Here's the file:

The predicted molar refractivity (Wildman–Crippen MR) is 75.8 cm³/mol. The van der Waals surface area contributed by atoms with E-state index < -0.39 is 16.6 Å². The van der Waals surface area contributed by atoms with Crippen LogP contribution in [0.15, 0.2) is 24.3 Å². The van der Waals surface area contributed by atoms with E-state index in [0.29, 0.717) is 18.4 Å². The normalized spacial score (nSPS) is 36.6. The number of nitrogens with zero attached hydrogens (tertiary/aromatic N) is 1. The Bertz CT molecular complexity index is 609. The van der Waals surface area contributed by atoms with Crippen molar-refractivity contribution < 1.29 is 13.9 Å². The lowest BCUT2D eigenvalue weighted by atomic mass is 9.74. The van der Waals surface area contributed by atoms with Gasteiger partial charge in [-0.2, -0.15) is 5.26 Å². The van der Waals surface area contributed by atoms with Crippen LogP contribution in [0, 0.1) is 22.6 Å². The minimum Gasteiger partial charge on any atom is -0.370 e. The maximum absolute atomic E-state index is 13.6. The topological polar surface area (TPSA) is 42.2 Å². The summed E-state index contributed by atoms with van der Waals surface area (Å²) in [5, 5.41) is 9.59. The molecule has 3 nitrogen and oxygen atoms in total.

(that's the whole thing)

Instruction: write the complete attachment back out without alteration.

The predicted molar refractivity (Wildman–Crippen MR) is 75.8 cm³/mol. The van der Waals surface area contributed by atoms with E-state index < -0.39 is 16.6 Å². The van der Waals surface area contributed by atoms with Crippen LogP contribution in [0.15, 0.2) is 24.3 Å². The van der Waals surface area contributed by atoms with E-state index in [0.29, 0.717) is 18.4 Å². The normalized spacial score (nSPS) is 36.6. The number of nitrogens with zero attached hydrogens (tertiary/aromatic N) is 1. The Bertz CT molecular complexity index is 609. The van der Waals surface area contributed by atoms with Crippen molar-refractivity contribution < 1.29 is 13.9 Å². The lowest BCUT2D eigenvalue weighted by atomic mass is 9.74. The van der Waals surface area contributed by atoms with Gasteiger partial charge in [-0.2, -0.15) is 5.26 Å². The van der Waals surface area contributed by atoms with Crippen LogP contribution in [0, 0.1) is 22.6 Å². The minimum Gasteiger partial charge on any atom is -0.370 e. The maximum absolute atomic E-state index is 13.6. The topological polar surface area (TPSA) is 42.2 Å². The summed E-state index contributed by atoms with van der Waals surface area (Å²) in [5, 5.41) is 9.59. The molecule has 3 nitrogen and oxygen atoms in total.